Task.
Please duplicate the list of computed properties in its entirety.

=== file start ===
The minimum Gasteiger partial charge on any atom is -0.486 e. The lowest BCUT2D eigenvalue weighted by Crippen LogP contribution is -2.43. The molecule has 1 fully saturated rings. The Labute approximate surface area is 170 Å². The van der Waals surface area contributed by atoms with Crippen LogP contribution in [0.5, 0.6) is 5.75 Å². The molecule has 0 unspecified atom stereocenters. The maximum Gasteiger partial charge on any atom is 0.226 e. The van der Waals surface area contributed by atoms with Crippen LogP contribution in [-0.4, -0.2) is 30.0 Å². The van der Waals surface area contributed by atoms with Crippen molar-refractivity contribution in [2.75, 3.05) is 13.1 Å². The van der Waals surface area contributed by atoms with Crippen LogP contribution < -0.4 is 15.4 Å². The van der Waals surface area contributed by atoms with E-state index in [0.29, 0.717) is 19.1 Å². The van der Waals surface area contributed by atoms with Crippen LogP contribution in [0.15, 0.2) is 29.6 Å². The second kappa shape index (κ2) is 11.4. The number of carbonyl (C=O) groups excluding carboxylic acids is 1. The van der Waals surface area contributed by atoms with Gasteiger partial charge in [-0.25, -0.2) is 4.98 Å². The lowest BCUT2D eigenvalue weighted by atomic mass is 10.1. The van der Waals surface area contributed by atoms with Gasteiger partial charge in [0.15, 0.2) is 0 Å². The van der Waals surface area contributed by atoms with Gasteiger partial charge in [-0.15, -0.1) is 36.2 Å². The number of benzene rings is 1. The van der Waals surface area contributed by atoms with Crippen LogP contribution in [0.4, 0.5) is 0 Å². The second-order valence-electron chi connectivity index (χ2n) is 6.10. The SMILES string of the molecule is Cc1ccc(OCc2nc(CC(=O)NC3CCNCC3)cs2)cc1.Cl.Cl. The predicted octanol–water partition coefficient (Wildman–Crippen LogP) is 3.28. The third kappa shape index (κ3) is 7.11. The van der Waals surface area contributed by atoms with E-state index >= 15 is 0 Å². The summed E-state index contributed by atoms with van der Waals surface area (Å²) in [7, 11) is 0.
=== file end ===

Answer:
The minimum Gasteiger partial charge on any atom is -0.486 e. The lowest BCUT2D eigenvalue weighted by Crippen LogP contribution is -2.43. The molecule has 1 fully saturated rings. The Labute approximate surface area is 170 Å². The van der Waals surface area contributed by atoms with Crippen LogP contribution in [0.5, 0.6) is 5.75 Å². The molecule has 0 unspecified atom stereocenters. The maximum Gasteiger partial charge on any atom is 0.226 e. The van der Waals surface area contributed by atoms with Crippen LogP contribution in [-0.4, -0.2) is 30.0 Å². The van der Waals surface area contributed by atoms with Crippen molar-refractivity contribution in [2.75, 3.05) is 13.1 Å². The van der Waals surface area contributed by atoms with Crippen LogP contribution < -0.4 is 15.4 Å². The van der Waals surface area contributed by atoms with E-state index in [0.29, 0.717) is 19.1 Å². The van der Waals surface area contributed by atoms with Crippen LogP contribution in [0.15, 0.2) is 29.6 Å². The second kappa shape index (κ2) is 11.4. The number of carbonyl (C=O) groups excluding carboxylic acids is 1. The van der Waals surface area contributed by atoms with Gasteiger partial charge in [-0.25, -0.2) is 4.98 Å². The lowest BCUT2D eigenvalue weighted by atomic mass is 10.1. The van der Waals surface area contributed by atoms with Gasteiger partial charge in [0.15, 0.2) is 0 Å². The van der Waals surface area contributed by atoms with Gasteiger partial charge in [-0.15, -0.1) is 36.2 Å². The number of benzene rings is 1. The van der Waals surface area contributed by atoms with Crippen LogP contribution in [0.4, 0.5) is 0 Å². The second-order valence-electron chi connectivity index (χ2n) is 6.10. The SMILES string of the molecule is Cc1ccc(OCc2nc(CC(=O)NC3CCNCC3)cs2)cc1.Cl.Cl. The predicted octanol–water partition coefficient (Wildman–Crippen LogP) is 3.28. The third kappa shape index (κ3) is 7.11. The van der Waals surface area contributed by atoms with E-state index >= 15 is 0 Å². The summed E-state index contributed by atoms with van der Waals surface area (Å²) in [7, 11) is 0.